Cherry blossom trees (桜 "sakura" in Japanese) are a well-known symbol of
Japan, and are ubiquitous in every town and village there. The blooming of the trees -
peaking for much of the nation in late March or early April - marks the beginning of
the school year for Japanese sudents and the welcome embrace of spring for all.
Sakura are adored as a microcosm of life itself: beautiful but fleeting. When in full
bloom, Japanese people gather in parks, at schools, along rivers, atop mountains -
anywhere and everywhere the trees grow - to picnic under the beautiful pink petals.
In 1997, the city of Tondabayashi gifted the city of Bethlehem sixty cherry trees. Import restrictions, however, forbade transporting trees directly from Japan to the United States. In order to solve this problem, Bethlehem landscape designer Dee Kruschwitz used American-bred cherry trees directly descended from previously imported Japanese sakura. Placed around the Garden of Serenity and the entire perimeter of Payrow Plaza (home of City Hall and the Public Library) are 10 Snow Fountains (which resemble weeping willows with their dangling branches), 20 Yoshinos (with bright white blossoms), and 30 Higan trees (with subtle pink petals). The Higan trees deserve particular mention because they bloom not only during the spring (usually early to mid-April) but again at the end of fall.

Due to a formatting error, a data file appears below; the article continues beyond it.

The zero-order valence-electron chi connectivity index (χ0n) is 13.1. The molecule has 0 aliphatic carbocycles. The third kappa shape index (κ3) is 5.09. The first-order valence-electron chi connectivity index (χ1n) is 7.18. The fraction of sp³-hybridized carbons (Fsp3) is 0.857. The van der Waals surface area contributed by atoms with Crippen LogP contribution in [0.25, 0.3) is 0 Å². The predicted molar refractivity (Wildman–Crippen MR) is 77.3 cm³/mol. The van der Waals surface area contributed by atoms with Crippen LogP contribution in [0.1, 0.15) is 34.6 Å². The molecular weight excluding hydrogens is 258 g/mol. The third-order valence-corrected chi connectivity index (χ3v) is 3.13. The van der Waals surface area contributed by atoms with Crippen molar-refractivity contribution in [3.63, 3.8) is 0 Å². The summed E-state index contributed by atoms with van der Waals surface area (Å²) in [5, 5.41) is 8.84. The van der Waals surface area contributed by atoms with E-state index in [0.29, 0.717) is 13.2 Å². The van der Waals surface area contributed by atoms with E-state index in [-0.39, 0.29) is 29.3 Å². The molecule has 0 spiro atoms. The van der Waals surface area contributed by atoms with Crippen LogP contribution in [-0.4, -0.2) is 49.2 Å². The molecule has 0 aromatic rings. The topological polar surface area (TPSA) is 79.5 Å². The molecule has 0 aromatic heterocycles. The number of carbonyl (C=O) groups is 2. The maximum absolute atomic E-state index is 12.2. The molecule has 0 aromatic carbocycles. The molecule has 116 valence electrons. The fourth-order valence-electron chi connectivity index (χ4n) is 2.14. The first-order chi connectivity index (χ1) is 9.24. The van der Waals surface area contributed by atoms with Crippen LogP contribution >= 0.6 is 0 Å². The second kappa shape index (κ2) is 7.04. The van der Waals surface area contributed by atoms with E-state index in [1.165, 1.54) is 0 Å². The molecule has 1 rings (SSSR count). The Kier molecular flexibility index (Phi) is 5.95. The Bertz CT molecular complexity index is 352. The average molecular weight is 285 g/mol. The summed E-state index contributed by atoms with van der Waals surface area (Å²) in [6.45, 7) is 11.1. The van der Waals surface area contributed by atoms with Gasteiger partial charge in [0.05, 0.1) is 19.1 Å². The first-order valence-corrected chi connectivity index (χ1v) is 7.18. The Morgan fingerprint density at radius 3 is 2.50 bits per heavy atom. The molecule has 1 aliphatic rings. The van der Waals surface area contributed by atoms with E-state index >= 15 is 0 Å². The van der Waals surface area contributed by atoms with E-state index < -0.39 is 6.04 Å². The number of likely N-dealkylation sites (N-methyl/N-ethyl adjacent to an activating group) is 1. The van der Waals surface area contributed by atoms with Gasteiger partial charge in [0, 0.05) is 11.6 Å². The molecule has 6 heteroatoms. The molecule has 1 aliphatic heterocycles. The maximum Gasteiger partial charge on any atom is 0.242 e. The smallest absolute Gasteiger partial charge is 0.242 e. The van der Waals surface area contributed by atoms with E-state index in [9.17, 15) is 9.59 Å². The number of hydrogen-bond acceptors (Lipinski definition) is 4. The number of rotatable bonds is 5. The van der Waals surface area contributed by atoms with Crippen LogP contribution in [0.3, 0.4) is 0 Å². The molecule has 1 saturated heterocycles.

To celebrate the 50th Anniversary of our sister city relationship, an additional five (5) cherry blossom trees were planted on the South Side Greenway, near the intersection of New and Mechanic streets. As of the summer of 2018, you can sit underneath our wonderful trees and enjoy free music on Friday at lunchtime, courtesy of the South Side Arts District.
We encourage you to come and see the beauty of our cherry trees during their peak blooming season! If you visit during our annual Cherry Blossom Festival, you will be able to enjoy a variety of traditional Japanese food, music and activities under the blossoms.